25. 25. A challenge: Data Integration Challenge to bridge across diverse scales of biological organization, to understand emergent behavior, and the molecular mechanisms underlying biological function & disease
  26. 26. Integrated Multi-Scale Modeling Toolkits in NBCR User Interface NBCR Products Battling complexity while facilitating collaboration and increasing reproducibility. Cyberinfrastructure Innovation Based on User Needs Domain-specific tools, workflows, data and computing infrastructure. Components for Multi-Scale Modeling A handful of customizable and and extensible tools, workflows, user interfaces and publishable research objects. NBCR Products Workflows Scientific Tools Past Experiments • UI generation • Logical workflow generation • Uncertainty quantification • Workflow execution • Provenance tracking • System integration
  27. 27. medium Prima-1 Sticticacid 35ZWF 25KKL 22LSV 32CTM 26RQZ 27WT9 33AG6 33BAZ 28NZ6 27TGR 27VFS 35LWZ 36EB5 27UDP 32LDE 0 0.2 0.4 0.6 0.8 1 1.2 0 0.2 0.4 0.6 0.8 1 1.2 0 0.2 0.4 0.6 0.8 1 1.2 no p53 0" 0.2" 0.4" 0.6" 0.8" 1" 1.2" 1.4" no com poundP rim a-1 35ZW F25K K L25P W S24M LP26Y Y G 22LS V24M N R32C TM 22K TV24M Y 424LB C24N P U24N W 3 Series1" Series2" 0" 0.2" 0.4" 0.6" 0.8" 1" 1.2" 1.4" no com poundP rim a-1 35ZW F25K K L25P W S24M LP26Y Y G 22LS V24M N R32C TM 22K TV24M Y 424LB C24N P U24N W 3 Series1" Series2"cancer cell with p53-R175H mutant cell proliferation 15 new reactivation compounds reactivation compounds kill cells with p53 cancer mutant BENEFITS: • Increase reuse • Reproducibility • Scale execution, problem & solution • Compare methods • Train students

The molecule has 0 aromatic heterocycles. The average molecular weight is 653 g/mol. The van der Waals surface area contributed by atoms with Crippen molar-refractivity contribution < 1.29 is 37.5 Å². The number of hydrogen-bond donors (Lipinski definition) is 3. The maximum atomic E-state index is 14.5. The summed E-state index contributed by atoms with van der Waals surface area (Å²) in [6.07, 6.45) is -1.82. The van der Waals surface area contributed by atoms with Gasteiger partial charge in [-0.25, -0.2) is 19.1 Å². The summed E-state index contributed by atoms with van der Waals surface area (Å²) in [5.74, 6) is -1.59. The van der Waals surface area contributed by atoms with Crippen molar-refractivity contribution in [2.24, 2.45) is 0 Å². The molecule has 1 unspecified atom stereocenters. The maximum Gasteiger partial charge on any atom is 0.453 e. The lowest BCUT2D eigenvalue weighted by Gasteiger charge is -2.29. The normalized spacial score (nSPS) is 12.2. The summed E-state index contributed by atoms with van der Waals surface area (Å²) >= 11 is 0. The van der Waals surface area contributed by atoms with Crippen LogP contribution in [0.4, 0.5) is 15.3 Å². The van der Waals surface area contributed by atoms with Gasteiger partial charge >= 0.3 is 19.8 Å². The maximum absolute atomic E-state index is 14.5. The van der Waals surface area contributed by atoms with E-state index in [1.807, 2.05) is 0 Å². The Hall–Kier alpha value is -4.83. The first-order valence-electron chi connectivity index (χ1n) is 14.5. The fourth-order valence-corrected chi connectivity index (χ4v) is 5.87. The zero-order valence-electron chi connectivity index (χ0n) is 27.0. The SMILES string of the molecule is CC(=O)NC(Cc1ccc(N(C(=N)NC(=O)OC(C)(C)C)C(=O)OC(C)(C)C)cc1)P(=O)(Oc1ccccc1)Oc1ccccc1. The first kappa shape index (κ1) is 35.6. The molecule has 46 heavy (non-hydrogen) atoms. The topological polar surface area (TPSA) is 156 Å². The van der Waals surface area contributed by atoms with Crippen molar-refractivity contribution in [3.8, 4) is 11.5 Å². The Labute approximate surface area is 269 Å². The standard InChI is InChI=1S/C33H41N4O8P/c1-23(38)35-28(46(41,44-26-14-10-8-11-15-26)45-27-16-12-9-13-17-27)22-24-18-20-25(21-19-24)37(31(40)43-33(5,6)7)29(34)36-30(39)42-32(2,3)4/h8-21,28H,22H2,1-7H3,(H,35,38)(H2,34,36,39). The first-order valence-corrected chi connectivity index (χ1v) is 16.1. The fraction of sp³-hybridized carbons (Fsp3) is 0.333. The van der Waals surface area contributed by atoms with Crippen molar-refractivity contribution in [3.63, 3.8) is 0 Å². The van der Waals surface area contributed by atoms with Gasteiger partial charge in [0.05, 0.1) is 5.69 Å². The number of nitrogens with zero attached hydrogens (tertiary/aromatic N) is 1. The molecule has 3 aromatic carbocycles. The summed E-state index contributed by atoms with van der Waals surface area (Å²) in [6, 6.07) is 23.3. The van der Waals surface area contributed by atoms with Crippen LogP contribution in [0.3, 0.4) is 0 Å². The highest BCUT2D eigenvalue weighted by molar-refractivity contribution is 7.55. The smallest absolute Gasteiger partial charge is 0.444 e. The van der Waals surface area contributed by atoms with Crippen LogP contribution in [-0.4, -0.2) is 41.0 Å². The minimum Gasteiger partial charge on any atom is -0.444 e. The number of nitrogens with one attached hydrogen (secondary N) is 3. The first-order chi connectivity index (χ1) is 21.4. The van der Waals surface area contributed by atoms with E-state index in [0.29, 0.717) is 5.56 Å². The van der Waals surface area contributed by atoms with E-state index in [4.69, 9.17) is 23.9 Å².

28. 28. Minimization Actor Equilibration Actor AMBER GPU MD Workbench
  29. 29. Rommie Amaro, PI, UCSD Computational chemistry, biophysics Andrew McCammon, UCSD Computational chemistry, biophysics, chemical physics Mark Ellisman, UCSD Molecular & cellular biology Andrew McCulloch, UCSD Bioengineering, biophysics Michel Sanner, TSRI Drug discovery & molecular visualization Phil Papadopoulos, UCSD/SDSC Computer engineering, cyberinfrastructure technology Ilkay Altintas, UCSD/SDSC Workflows, provenance Michael Holst, UCSD Math, physics Arthur Olson, TSRI Computational chemistry, drug discovery, visualization LEADERSHIP TEAM
  30. 30. Training at the interface Challenge: how do we build the next generation of interdisciplinary scientists? Data-to-Structural-Models Simulation-Based Drug Discovery
  31. 31. Biomedical Big Data Training Collaboratory • BBDTC website is up and evolving! • BBDTC contains sevenfull, open biomedical training courses • Four-course biomedical big data series is planned for Winter 2017
  32. 32. Working with Industry Partners at SDSC
  33. 33. SDSC Provides a Range of Strategies for Engaging with Industry • Sponsored research agreements • Service agreements for use of systems & consulting • Focused centers of excellence (Big Data Systems, Predictive Analytics, Workflow Technologies) • Training programs in Data Science & Analytics • Industry Partners Program for “jump starting” collaborations Working with industry helps companies be more competitive, drives innovation, and fosters a healthy ecosystem between the research and private sector.
  34. 34. Example for Industrial Collaboration: Janssen R&D Rheumatoid Arthritis Study • Janssen was interested in correlating genomic profile with response to TNFα inhibitor golimumab • Sequenced 438 patients (full genome) • SDSC assisted with re-alignment and variant calling using new/improved algorithms • Needed analysis done in a reasonable timeframe (a few weeks)
  35. 35. Questions? IlkayAltintas,Ph.D.